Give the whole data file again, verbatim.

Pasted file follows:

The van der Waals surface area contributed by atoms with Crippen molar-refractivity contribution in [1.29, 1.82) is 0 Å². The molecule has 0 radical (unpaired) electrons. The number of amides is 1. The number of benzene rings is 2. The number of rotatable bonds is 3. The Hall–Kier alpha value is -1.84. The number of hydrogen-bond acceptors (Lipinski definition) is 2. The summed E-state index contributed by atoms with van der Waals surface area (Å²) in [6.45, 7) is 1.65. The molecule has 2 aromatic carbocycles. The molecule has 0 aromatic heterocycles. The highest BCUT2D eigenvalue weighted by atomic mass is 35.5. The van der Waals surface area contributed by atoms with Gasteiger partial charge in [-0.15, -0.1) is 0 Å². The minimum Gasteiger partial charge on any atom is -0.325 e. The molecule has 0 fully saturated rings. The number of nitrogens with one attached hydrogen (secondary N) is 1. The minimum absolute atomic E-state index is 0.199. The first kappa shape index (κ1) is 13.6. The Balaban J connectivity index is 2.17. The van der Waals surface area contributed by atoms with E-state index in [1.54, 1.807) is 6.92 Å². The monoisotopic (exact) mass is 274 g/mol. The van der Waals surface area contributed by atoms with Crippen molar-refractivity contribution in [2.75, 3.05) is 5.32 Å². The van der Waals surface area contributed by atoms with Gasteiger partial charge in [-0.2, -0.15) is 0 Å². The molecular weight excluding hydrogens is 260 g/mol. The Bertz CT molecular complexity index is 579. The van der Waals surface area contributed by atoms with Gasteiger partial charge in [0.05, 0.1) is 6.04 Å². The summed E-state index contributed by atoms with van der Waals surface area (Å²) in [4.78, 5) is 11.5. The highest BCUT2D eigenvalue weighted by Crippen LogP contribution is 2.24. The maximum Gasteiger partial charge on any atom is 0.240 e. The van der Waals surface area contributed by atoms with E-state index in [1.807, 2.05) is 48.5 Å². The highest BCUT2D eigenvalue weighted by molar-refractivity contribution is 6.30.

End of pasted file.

The van der Waals surface area contributed by atoms with Crippen molar-refractivity contribution in [1.29, 1.82) is 0 Å². The molecule has 0 radical (unpaired) electrons. The number of amides is 1. The number of benzene rings is 2. The number of rotatable bonds is 3. The Hall–Kier alpha value is -1.84. The number of hydrogen-bond acceptors (Lipinski definition) is 2. The summed E-state index contributed by atoms with van der Waals surface area (Å²) in [6.45, 7) is 1.65. The molecule has 2 aromatic carbocycles. The molecule has 0 aromatic heterocycles. The highest BCUT2D eigenvalue weighted by atomic mass is 35.5. The van der Waals surface area contributed by atoms with Gasteiger partial charge in [-0.15, -0.1) is 0 Å². The minimum Gasteiger partial charge on any atom is -0.325 e. The molecule has 0 fully saturated rings. The number of nitrogens with one attached hydrogen (secondary N) is 1. The minimum absolute atomic E-state index is 0.199. The first kappa shape index (κ1) is 13.6. The Balaban J connectivity index is 2.17. The van der Waals surface area contributed by atoms with E-state index in [1.54, 1.807) is 6.92 Å². The monoisotopic (exact) mass is 274 g/mol. The van der Waals surface area contributed by atoms with Crippen molar-refractivity contribution in [2.75, 3.05) is 5.32 Å². The van der Waals surface area contributed by atoms with Gasteiger partial charge in [-0.2, -0.15) is 0 Å². The molecular weight excluding hydrogens is 260 g/mol. The Bertz CT molecular complexity index is 579. The van der Waals surface area contributed by atoms with Gasteiger partial charge in [0.05, 0.1) is 6.04 Å². The summed E-state index contributed by atoms with van der Waals surface area (Å²) in [4.78, 5) is 11.5. The highest BCUT2D eigenvalue weighted by Crippen LogP contribution is 2.24. The maximum Gasteiger partial charge on any atom is 0.240 e. The van der Waals surface area contributed by atoms with E-state index in [1.807, 2.05) is 48.5 Å². The highest BCUT2D eigenvalue weighted by molar-refractivity contribution is 6.30.